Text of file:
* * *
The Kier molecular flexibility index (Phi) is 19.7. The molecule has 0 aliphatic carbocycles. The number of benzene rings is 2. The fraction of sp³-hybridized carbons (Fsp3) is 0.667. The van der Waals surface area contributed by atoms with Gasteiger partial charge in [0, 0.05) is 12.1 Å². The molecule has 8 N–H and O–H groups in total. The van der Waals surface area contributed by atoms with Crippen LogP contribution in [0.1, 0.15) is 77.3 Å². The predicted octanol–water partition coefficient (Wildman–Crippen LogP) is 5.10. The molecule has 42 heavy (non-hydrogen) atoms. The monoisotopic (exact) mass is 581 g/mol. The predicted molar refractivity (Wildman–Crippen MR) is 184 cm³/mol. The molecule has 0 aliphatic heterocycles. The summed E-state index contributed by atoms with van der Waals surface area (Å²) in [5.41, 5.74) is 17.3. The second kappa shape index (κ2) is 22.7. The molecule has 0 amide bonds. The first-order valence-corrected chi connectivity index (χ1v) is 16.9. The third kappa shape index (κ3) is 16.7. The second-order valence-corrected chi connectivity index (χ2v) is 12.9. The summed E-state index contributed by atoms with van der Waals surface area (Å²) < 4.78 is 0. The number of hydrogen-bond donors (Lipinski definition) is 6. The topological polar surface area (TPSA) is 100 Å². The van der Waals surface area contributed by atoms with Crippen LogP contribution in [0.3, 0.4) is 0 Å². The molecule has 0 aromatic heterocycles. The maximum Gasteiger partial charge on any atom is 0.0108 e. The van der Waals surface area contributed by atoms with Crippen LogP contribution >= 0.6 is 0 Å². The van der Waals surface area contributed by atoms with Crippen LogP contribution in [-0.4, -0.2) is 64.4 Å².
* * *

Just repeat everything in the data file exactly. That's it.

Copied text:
The Kier molecular flexibility index (Phi) is 19.7. The molecule has 0 aliphatic carbocycles. The number of benzene rings is 2. The fraction of sp³-hybridized carbons (Fsp3) is 0.667. The van der Waals surface area contributed by atoms with Gasteiger partial charge in [0, 0.05) is 12.1 Å². The molecule has 8 N–H and O–H groups in total. The van der Waals surface area contributed by atoms with Crippen LogP contribution in [0.1, 0.15) is 77.3 Å². The predicted octanol–water partition coefficient (Wildman–Crippen LogP) is 5.10. The molecule has 42 heavy (non-hydrogen) atoms. The monoisotopic (exact) mass is 581 g/mol. The predicted molar refractivity (Wildman–Crippen MR) is 184 cm³/mol. The molecule has 0 aliphatic heterocycles. The summed E-state index contributed by atoms with van der Waals surface area (Å²) in [5.41, 5.74) is 17.3. The second kappa shape index (κ2) is 22.7. The molecule has 0 amide bonds. The first-order valence-corrected chi connectivity index (χ1v) is 16.9. The third kappa shape index (κ3) is 16.7. The second-order valence-corrected chi connectivity index (χ2v) is 12.9. The summed E-state index contributed by atoms with van der Waals surface area (Å²) < 4.78 is 0. The number of hydrogen-bond donors (Lipinski definition) is 6. The topological polar surface area (TPSA) is 100 Å². The van der Waals surface area contributed by atoms with Crippen LogP contribution in [0.3, 0.4) is 0 Å². The molecule has 0 aromatic heterocycles. The maximum Gasteiger partial charge on any atom is 0.0108 e. The van der Waals surface area contributed by atoms with Crippen LogP contribution >= 0.6 is 0 Å². The van der Waals surface area contributed by atoms with Crippen LogP contribution in [-0.4, -0.2) is 64.4 Å².